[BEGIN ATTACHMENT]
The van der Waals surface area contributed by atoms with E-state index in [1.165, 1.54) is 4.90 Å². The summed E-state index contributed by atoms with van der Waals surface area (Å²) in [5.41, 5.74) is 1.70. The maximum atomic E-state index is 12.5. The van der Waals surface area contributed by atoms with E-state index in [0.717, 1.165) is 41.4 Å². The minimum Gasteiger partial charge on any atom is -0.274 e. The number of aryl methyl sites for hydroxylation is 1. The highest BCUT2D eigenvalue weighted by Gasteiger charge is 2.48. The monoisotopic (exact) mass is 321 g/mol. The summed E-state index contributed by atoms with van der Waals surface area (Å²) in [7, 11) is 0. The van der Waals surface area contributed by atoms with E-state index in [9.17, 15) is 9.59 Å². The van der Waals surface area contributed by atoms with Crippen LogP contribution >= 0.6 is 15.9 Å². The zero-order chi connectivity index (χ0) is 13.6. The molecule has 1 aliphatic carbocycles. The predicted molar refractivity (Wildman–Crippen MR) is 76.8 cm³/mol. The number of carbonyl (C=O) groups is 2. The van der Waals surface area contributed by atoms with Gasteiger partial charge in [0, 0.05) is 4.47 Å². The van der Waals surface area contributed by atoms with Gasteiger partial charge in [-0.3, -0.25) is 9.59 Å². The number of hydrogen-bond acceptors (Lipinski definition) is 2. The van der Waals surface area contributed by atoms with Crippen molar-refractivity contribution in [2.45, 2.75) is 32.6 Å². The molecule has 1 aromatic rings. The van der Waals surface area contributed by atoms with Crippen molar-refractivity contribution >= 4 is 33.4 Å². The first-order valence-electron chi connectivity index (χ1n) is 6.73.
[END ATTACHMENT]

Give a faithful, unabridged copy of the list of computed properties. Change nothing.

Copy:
The van der Waals surface area contributed by atoms with E-state index in [1.165, 1.54) is 4.90 Å². The summed E-state index contributed by atoms with van der Waals surface area (Å²) in [5.41, 5.74) is 1.70. The maximum atomic E-state index is 12.5. The van der Waals surface area contributed by atoms with E-state index in [0.717, 1.165) is 41.4 Å². The minimum Gasteiger partial charge on any atom is -0.274 e. The number of aryl methyl sites for hydroxylation is 1. The highest BCUT2D eigenvalue weighted by Gasteiger charge is 2.48. The monoisotopic (exact) mass is 321 g/mol. The summed E-state index contributed by atoms with van der Waals surface area (Å²) in [7, 11) is 0. The van der Waals surface area contributed by atoms with E-state index in [9.17, 15) is 9.59 Å². The van der Waals surface area contributed by atoms with Crippen LogP contribution >= 0.6 is 15.9 Å². The zero-order chi connectivity index (χ0) is 13.6. The molecule has 1 aliphatic carbocycles. The predicted molar refractivity (Wildman–Crippen MR) is 76.8 cm³/mol. The number of carbonyl (C=O) groups is 2. The van der Waals surface area contributed by atoms with Gasteiger partial charge in [0, 0.05) is 4.47 Å². The van der Waals surface area contributed by atoms with Gasteiger partial charge in [-0.3, -0.25) is 9.59 Å². The number of hydrogen-bond acceptors (Lipinski definition) is 2. The van der Waals surface area contributed by atoms with Crippen molar-refractivity contribution in [2.45, 2.75) is 32.6 Å². The molecule has 1 aromatic rings. The van der Waals surface area contributed by atoms with Crippen molar-refractivity contribution >= 4 is 33.4 Å². The first-order valence-electron chi connectivity index (χ1n) is 6.73.